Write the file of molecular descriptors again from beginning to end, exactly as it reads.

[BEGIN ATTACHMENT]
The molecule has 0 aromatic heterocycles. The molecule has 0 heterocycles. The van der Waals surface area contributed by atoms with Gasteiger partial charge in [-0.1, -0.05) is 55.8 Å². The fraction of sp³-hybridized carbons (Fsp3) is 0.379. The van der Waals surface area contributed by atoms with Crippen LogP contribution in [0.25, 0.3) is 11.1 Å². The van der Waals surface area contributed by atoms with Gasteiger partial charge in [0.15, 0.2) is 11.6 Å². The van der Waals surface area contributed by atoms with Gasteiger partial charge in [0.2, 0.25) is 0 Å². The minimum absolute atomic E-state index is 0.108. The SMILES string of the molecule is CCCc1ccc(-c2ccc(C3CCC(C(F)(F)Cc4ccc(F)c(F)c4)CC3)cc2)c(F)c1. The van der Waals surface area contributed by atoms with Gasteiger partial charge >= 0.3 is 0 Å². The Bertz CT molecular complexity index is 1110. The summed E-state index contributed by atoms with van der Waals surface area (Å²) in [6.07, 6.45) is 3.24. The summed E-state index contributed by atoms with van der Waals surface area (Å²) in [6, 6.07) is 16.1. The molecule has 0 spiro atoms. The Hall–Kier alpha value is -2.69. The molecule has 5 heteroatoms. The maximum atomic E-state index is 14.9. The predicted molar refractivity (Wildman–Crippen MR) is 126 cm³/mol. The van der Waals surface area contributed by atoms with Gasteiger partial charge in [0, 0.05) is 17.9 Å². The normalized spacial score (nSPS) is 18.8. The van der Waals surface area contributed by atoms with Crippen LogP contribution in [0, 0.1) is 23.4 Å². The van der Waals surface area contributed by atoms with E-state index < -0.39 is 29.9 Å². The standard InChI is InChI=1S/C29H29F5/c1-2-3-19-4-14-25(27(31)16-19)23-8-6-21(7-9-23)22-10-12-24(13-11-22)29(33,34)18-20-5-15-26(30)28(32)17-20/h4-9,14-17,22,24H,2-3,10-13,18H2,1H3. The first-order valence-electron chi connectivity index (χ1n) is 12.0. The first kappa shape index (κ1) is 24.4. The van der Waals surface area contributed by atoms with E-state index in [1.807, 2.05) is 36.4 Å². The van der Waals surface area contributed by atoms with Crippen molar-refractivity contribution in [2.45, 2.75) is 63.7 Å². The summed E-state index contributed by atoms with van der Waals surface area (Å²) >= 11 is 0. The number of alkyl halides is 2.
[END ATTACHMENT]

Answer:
The molecule has 0 aromatic heterocycles. The molecule has 0 heterocycles. The van der Waals surface area contributed by atoms with Gasteiger partial charge in [-0.1, -0.05) is 55.8 Å². The fraction of sp³-hybridized carbons (Fsp3) is 0.379. The van der Waals surface area contributed by atoms with Crippen LogP contribution in [0.25, 0.3) is 11.1 Å². The van der Waals surface area contributed by atoms with Gasteiger partial charge in [0.15, 0.2) is 11.6 Å². The van der Waals surface area contributed by atoms with Gasteiger partial charge in [0.2, 0.25) is 0 Å². The minimum absolute atomic E-state index is 0.108. The SMILES string of the molecule is CCCc1ccc(-c2ccc(C3CCC(C(F)(F)Cc4ccc(F)c(F)c4)CC3)cc2)c(F)c1. The van der Waals surface area contributed by atoms with Gasteiger partial charge >= 0.3 is 0 Å². The Bertz CT molecular complexity index is 1110. The summed E-state index contributed by atoms with van der Waals surface area (Å²) in [6.07, 6.45) is 3.24. The summed E-state index contributed by atoms with van der Waals surface area (Å²) in [6, 6.07) is 16.1. The molecule has 0 spiro atoms. The Hall–Kier alpha value is -2.69. The molecule has 5 heteroatoms. The maximum atomic E-state index is 14.9. The predicted molar refractivity (Wildman–Crippen MR) is 126 cm³/mol. The van der Waals surface area contributed by atoms with Gasteiger partial charge in [0, 0.05) is 17.9 Å². The normalized spacial score (nSPS) is 18.8. The van der Waals surface area contributed by atoms with Crippen LogP contribution in [0, 0.1) is 23.4 Å². The van der Waals surface area contributed by atoms with E-state index < -0.39 is 29.9 Å². The standard InChI is InChI=1S/C29H29F5/c1-2-3-19-4-14-25(27(31)16-19)23-8-6-21(7-9-23)22-10-12-24(13-11-22)29(33,34)18-20-5-15-26(30)28(32)17-20/h4-9,14-17,22,24H,2-3,10-13,18H2,1H3. The first-order valence-electron chi connectivity index (χ1n) is 12.0. The first kappa shape index (κ1) is 24.4. The van der Waals surface area contributed by atoms with E-state index in [1.807, 2.05) is 36.4 Å². The van der Waals surface area contributed by atoms with Crippen molar-refractivity contribution in [2.45, 2.75) is 63.7 Å². The summed E-state index contributed by atoms with van der Waals surface area (Å²) >= 11 is 0. The number of alkyl halides is 2.